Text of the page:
A mother-daughter conversation on food and cooking (mostly)

Sunday, October 31, 2010

Stuffed Portobello Mushrooms

I love mushrooms and would like to use them more. I bought these portobellos because they were beautiful, but with no plan in mind. Viana La Place and Evan Kleiman can usually be counted on to have a good idea for vegetables. This is their recipe from Cucina Fresca.

Grilled Stuffed Mushrooms

Large brown mushrooms or portobellos
Fresh thyme leaves
6-8 garlic cloves, peeled and finely chopped
1/4 cup olive oil

Clean mushrooms with a damp towel--don't immerse. Trim off woody stems. Cut slits in the thickest part of the flesh so they will cook evenly. Brush with olive oil.

Mix chopped thyme leaves, garlic, and generous salt in a small bowl. Stuff this mixture into the gills and slits of the mushrooms.

Broil or grill for 5 minutes, more or less, depending on their size, until the mushrooms soften slightly.

October Beans

We stopped last week to buy apples at a big farm stand near Hendersonville, and among all the lovely apples and beets and ornamental squashes and tough, late-season green beans were a few bags of dried, shelled beans marked "dried October shellies." They were available in pods, too, by the handful: half-dried, twisted pods, beautifully mottled with pink and creamy white swirls. The beans, too, were pink and white. I cannot resist beans, so I bought some.

I did some research at home. My cookbooks were little help; the only people writing about these beans (which go by the names October beans, shelly beans and -- get this -- horticultural beans) seem to have ties to Appalachia and heirloom seeds. These beans seem to be grown mostly in parts of the rural, mountainous South and Midwest. They can be eaten fresh or dried. The pods are edible, too -- people chop them up and put them in soups for flavor.

I cooked them very simply, Southern-style: a few hours of soaking, followed by cooking with two slices of chopped up, rendered bacon, a dried red chile, water and a drizzle of honey. They cooked more quickly than older dried beans.

Surprisingly, they taste very much like pinto beans. I expected a more crowder-pea-like, brassy flavor, or maybe something creamier and lighter like an Italian cannellini.

We ate them mostly plain with cornbread and sauteed spinach that night. We had them left over for lunch. And yesterday -- five days later -- I cooked the rest of them with some tomatoes, rosemary, dried red chiles and garlic and such and served them over linguine. I like Italian bean pastas a lot.

Wednesday, October 13, 2010

Chotee Gobi (Brussels Sprouts from Eastern India)

This is one of my favorite ways to fancy up Brussels sprouts.

Chotee Gobi

1 large onion
4 cloves garlic
Olive or vegetable oil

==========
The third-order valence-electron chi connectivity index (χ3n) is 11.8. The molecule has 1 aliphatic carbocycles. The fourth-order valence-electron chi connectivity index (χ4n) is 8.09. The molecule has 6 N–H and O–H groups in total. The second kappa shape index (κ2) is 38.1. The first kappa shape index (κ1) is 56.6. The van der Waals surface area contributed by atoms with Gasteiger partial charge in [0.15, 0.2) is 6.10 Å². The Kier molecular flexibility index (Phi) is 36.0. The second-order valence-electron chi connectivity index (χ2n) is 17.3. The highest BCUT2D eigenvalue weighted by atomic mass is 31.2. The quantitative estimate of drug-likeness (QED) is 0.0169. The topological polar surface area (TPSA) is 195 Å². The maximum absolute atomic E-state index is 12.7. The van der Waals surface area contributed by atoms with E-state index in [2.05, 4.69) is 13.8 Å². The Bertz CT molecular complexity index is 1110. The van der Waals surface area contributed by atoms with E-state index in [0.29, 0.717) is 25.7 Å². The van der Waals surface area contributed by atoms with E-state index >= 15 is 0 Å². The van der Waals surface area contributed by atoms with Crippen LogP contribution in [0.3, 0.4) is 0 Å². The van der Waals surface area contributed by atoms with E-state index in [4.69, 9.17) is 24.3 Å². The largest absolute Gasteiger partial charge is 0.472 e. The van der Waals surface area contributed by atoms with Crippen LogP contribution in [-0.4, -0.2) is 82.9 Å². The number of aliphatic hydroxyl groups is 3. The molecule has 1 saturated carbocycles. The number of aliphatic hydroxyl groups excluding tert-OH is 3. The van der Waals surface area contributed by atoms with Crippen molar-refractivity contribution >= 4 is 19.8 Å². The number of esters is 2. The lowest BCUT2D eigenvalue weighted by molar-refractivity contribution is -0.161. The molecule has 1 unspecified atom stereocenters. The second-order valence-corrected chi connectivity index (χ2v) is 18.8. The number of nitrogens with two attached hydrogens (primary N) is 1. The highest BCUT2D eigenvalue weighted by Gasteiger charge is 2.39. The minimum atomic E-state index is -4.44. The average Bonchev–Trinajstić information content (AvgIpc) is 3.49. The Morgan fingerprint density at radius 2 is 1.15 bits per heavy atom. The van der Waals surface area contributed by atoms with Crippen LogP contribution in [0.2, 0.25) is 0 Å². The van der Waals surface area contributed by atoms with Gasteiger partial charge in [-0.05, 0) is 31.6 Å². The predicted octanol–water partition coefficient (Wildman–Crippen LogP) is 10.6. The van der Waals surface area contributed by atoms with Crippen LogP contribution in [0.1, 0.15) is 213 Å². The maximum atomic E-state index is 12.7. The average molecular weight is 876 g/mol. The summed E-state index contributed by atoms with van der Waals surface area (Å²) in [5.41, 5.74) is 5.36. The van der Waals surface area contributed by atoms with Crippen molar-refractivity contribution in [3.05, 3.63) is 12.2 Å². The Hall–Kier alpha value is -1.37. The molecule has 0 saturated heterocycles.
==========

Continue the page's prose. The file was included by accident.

Slice onion and garlic. Fry in 2 tablespoons oil until soft.
Stir in the following spices and fry for two more minutes.

1 teaspoon turmeric
1 1/2 teaspoons chili powder
1/4 teaspoon cinnamon
2 teaspoons poppy seeds
2 teaspoons ground cumin
1 teaspoon sesame seeds


2 teaspoons ground coriander
1/2 to 1 cup yogurt
Juice of 1 large lemon
1 teaspoon salt
1 teaspoon black pepper
1 teaspoon to 1 tablespoon honey

Stir to combine and simmer for a few minutes.

1 pound Brussels sprouts, trimmed and cut in half

Meanwhile, gently boil the sprouts in water to cover until barely tender. Drain and add to the sauce. Cook and stir for about five minutes until flavors blend.

Sunday, October 10, 2010

Better Snapper Veracruz

We bought some gorgeous snapper from the Beaufort fish guy who sells up here on Saturdays. He said it was silk snapper. It had a big flavor-enhancing set of ribs in the middle of it, so we got a discount. (We also bought a little half-pound fillet of grouper that Lawson coated in flour and pan-fried for our lunch. I made tartar sauce and bought some nice buns and a tomato. We were very inspired by those flounder sandwiches at Whaley's in Edisto and have been thinking about them ever since, you see.)

I love fish Veracruz-style, but sometimes it seems too -- too cooked, I guess. Too stewed. Not fresh enough. I've always used Aida Gabilondo's recipe or similar variations, which call for pickled jalapenos and browned vegetables and such.

When I found Paul Johnson's recipe yesterday, I was really excited. It's more like a pico de gallo that you dump on the fish and cook all at once. No browning onions or garlic.

Here's my slight variation:

Marinate fish for 30 minutes in salt and juice of 1/2 lime.

Dice and mix:
  • small white onion
  • 1 T garlic
  • 1 pound tomatoes, fresh or canned or both (those Pomi tomatoes always taste less cooked to me. I like them.)
  • several fresh chiles, minced. I used two red Anaheims, a dedo di moca and a Tabasco. Any combo would work. If all you have are super-hot chiles, supplement with some bell pepper.
  • 1/8 cup olive oil
  • 2 T capers
  • 12 or more green olives
  • the other 1/2 lime
  • salt to taste
Toast in a dry pan, crush in mortar and add to mixture:
  • 10-15 coriander seeds
  • 1/2 teaspoon Mexican oregano
Heat oven to 375. Heat pan in oven if it's a stoneware style Dutch oven. Put fish in pan. Dump mixture over fish. cover. Cook for 20-30 minutes, or until slightly steaming and bubbling. Let rest for 5 minutes. Garnish with cilantro. Serve over rice.

It was amazing.